It is funny, we have a working model. The future is here, in European cities – where you won’t see many people riding a road bike for commuting in the city.

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    1. I participated in a very frustrating focus group for the water taxi recently. As it turns out, bike + water taxi is now such a popular option that they now effectively have an induced demand issue with bikes and they are…struggling…to figure out how to address it. Sadly most of the options they appear to be considering are punitive toward bikes. I don’t know what the resolution will be, but I left the focus group feeling pretty unwelcome on the water taxi.

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  2. Hi, how much value add do you feel the Kinect Body Float adds to your cargo bike urban experience? I’ve been considering adding one to my Xtracycle. Thanks!

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    1. For me the difference is quite large. Without the seat post I find the GSD to be a really stiff and unforgiving ride. With the seatpost it’s a very comfortable ride where I only need toworry about the bumps so that I don’t upset my passengers. I rode the Packster for a couple of months without it and found it was rough on my lower back. Given that I spend at least 2 hours on the bike most days the seatpost is worth the investment. If I lived somewhere with better road quality I could see it not being worth it though.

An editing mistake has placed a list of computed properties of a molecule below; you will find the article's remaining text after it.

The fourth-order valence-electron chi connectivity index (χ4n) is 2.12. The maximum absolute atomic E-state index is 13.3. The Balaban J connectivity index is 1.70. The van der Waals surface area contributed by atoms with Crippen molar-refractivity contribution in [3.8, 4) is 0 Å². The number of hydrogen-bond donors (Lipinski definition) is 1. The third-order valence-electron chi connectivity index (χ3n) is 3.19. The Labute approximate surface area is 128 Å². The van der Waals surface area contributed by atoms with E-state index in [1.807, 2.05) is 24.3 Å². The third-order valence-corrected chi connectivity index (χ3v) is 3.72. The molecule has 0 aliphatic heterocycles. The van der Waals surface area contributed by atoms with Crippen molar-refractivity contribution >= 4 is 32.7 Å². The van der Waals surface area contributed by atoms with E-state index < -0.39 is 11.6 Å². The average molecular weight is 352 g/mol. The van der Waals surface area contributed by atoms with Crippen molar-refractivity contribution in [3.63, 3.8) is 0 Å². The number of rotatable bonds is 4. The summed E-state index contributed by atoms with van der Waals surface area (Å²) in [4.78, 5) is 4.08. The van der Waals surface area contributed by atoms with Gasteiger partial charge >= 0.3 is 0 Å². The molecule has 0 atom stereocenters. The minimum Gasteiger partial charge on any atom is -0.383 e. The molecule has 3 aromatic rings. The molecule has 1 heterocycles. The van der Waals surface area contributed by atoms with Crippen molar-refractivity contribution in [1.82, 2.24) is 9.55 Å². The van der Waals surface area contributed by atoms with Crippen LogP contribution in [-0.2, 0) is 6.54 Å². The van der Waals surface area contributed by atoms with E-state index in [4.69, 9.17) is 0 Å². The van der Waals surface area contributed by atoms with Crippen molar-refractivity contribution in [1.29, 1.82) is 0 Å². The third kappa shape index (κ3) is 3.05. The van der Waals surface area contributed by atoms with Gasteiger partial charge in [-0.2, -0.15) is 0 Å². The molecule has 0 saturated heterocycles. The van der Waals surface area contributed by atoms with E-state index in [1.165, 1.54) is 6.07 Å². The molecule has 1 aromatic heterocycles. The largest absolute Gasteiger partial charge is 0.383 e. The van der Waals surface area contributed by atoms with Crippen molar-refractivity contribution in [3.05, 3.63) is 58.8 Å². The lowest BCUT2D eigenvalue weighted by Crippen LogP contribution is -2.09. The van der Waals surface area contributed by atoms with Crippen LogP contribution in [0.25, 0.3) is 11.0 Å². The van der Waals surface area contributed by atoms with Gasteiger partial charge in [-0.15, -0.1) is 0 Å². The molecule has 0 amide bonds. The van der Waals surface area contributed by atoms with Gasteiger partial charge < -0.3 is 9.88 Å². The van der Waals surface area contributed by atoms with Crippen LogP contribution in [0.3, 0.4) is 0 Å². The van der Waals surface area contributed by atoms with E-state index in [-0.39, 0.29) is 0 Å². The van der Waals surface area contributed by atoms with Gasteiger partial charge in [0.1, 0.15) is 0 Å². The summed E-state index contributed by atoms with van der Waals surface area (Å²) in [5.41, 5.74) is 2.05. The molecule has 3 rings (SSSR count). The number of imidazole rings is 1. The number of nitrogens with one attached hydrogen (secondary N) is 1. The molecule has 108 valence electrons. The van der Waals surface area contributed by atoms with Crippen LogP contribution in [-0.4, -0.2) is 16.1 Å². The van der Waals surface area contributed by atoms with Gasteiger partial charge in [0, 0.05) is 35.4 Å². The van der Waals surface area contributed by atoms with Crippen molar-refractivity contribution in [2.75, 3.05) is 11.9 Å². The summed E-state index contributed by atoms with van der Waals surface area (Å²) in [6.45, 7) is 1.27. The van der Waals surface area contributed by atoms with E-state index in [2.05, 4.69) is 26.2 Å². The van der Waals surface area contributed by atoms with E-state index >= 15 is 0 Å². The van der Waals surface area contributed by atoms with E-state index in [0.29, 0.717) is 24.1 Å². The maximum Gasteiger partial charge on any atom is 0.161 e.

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  3. Thanks I got one and agree they’re great. Was thinking of adding a suspension stem next to take some load off my hands and arms when going over bumps.

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  4. hi, at what age do you forsee your children outgrowing the Tern GSD? i am just wondering how many years use you’d get as a kid transporter. also, i currently do a bit of bike touring with my 2.5 year old, but have my second on the way and am not sure on the best way to continue these adventures, which include dirt road. do you know how would this bike be on dirt roads, or rail trails?

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    1. The wide tires will make it fairly capable off road on flat rail trails and similar. I have taken mine on several trails of that type and in a couple of dirt roads. Well packed gravel or dirt is not a problem. Beyond that will depend if your load, experience level, etc. Taking it on single track is going to void your warranty though.